Chandrasekaran said he and Schultz reject the notion that the U.S. is “fundamentally broken.” He noted stories of goodness in towns and cities across America, and said the solution to many of the country’s challenges can be found in change-makers, idea-generators, and community leaders.
“A lot of these [positive] stories never get the time of day in the mainstream press, but I am not here to bash the media – far from it,” said Chandrasekaran. “I think news organizations play a vital role in focusing on the squeaky wheels and addressing the challenges that we as a country need to fix. But we believe millions of Americans actually want to see stories of positive change.”
Chandrasekaran said he and Schultz selected each “upstander” using a “journalistic” process.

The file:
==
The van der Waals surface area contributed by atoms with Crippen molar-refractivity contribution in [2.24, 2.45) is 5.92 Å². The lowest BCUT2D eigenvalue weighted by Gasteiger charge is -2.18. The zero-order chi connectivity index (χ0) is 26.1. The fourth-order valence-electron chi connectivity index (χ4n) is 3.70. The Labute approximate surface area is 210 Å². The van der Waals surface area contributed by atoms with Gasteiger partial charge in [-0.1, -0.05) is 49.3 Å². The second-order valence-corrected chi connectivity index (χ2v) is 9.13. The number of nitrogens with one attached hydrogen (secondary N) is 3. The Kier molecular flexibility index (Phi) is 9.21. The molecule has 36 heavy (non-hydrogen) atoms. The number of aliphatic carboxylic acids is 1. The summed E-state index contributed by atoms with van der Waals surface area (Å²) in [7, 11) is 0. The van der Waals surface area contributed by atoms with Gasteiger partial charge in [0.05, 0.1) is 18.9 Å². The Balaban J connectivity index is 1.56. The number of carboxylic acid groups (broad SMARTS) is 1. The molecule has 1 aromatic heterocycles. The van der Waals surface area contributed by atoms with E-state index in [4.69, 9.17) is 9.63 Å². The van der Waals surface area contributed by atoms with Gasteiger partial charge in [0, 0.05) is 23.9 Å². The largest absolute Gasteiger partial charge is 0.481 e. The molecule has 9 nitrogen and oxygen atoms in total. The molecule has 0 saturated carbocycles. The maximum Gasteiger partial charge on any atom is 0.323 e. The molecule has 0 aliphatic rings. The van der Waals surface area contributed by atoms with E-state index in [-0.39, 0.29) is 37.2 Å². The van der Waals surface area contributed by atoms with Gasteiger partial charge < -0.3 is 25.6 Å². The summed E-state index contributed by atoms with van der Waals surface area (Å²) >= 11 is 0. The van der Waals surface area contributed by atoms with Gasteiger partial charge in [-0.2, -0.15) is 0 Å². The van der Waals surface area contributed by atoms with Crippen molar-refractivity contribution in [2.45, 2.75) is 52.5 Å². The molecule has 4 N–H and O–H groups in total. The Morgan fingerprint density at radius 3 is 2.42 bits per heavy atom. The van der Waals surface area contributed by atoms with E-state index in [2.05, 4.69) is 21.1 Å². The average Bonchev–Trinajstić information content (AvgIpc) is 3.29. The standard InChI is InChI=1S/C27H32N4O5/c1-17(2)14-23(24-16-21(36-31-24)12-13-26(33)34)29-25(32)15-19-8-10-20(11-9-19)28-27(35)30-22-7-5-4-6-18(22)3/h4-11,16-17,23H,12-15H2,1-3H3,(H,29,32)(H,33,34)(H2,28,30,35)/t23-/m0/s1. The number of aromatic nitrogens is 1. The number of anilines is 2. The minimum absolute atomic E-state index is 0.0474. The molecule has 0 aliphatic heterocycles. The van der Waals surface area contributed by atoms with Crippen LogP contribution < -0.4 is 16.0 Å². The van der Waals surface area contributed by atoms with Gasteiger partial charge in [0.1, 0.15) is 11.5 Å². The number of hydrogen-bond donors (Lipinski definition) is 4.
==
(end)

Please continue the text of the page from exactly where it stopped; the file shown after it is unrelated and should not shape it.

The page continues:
“I put on my old Washington Post hat and went about scouring the country for interesting and compelling stories,” he said. “[Schultz] did the same in a different way. He is one of the best connected people in America and a voracious reader.”
The series lives at Starbucks.com/Upstanders, which is powered by newly launched social change platform Fotition.
“Our goal here is not to sell more coffee; it is to inspire and engage millions of Americans to be better citizens,” noted Chandrasekaran. “More Americans need to be standing up, rather than standing by.” The chain also wants customers to encourage people to vote, find the “upstanders” in their communities, and share their stories with Starbucks, he added.